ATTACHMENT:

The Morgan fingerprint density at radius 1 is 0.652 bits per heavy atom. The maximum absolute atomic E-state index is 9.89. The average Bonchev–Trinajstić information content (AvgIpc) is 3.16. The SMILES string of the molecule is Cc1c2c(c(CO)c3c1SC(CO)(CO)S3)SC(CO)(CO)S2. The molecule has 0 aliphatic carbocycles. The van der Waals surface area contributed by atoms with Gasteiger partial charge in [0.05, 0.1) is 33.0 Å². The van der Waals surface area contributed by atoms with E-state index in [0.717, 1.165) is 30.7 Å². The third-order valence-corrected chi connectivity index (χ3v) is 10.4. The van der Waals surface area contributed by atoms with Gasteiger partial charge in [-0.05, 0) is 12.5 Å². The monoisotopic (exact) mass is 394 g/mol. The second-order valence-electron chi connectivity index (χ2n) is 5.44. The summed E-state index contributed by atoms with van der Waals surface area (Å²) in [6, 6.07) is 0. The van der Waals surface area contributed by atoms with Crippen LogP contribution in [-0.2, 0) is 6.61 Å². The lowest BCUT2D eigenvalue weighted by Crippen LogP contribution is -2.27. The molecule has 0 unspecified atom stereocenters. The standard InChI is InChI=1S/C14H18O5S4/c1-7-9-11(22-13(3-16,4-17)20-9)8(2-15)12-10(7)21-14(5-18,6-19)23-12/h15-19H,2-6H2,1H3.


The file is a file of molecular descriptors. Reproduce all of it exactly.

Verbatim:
The Morgan fingerprint density at radius 1 is 0.652 bits per heavy atom. The maximum absolute atomic E-state index is 9.89. The average Bonchev–Trinajstić information content (AvgIpc) is 3.16. The SMILES string of the molecule is Cc1c2c(c(CO)c3c1SC(CO)(CO)S3)SC(CO)(CO)S2. The molecule has 0 aliphatic carbocycles. The van der Waals surface area contributed by atoms with Gasteiger partial charge in [0.05, 0.1) is 33.0 Å². The van der Waals surface area contributed by atoms with E-state index in [0.717, 1.165) is 30.7 Å². The third-order valence-corrected chi connectivity index (χ3v) is 10.4. The van der Waals surface area contributed by atoms with Gasteiger partial charge in [-0.05, 0) is 12.5 Å². The monoisotopic (exact) mass is 394 g/mol. The second-order valence-electron chi connectivity index (χ2n) is 5.44. The summed E-state index contributed by atoms with van der Waals surface area (Å²) in [6, 6.07) is 0. The van der Waals surface area contributed by atoms with Crippen LogP contribution in [-0.2, 0) is 6.61 Å². The lowest BCUT2D eigenvalue weighted by Crippen LogP contribution is -2.27. The molecule has 0 unspecified atom stereocenters. The standard InChI is InChI=1S/C14H18O5S4/c1-7-9-11(22-13(3-16,4-17)20-9)8(2-15)12-10(7)21-14(5-18,6-19)23-12/h15-19H,2-6H2,1H3.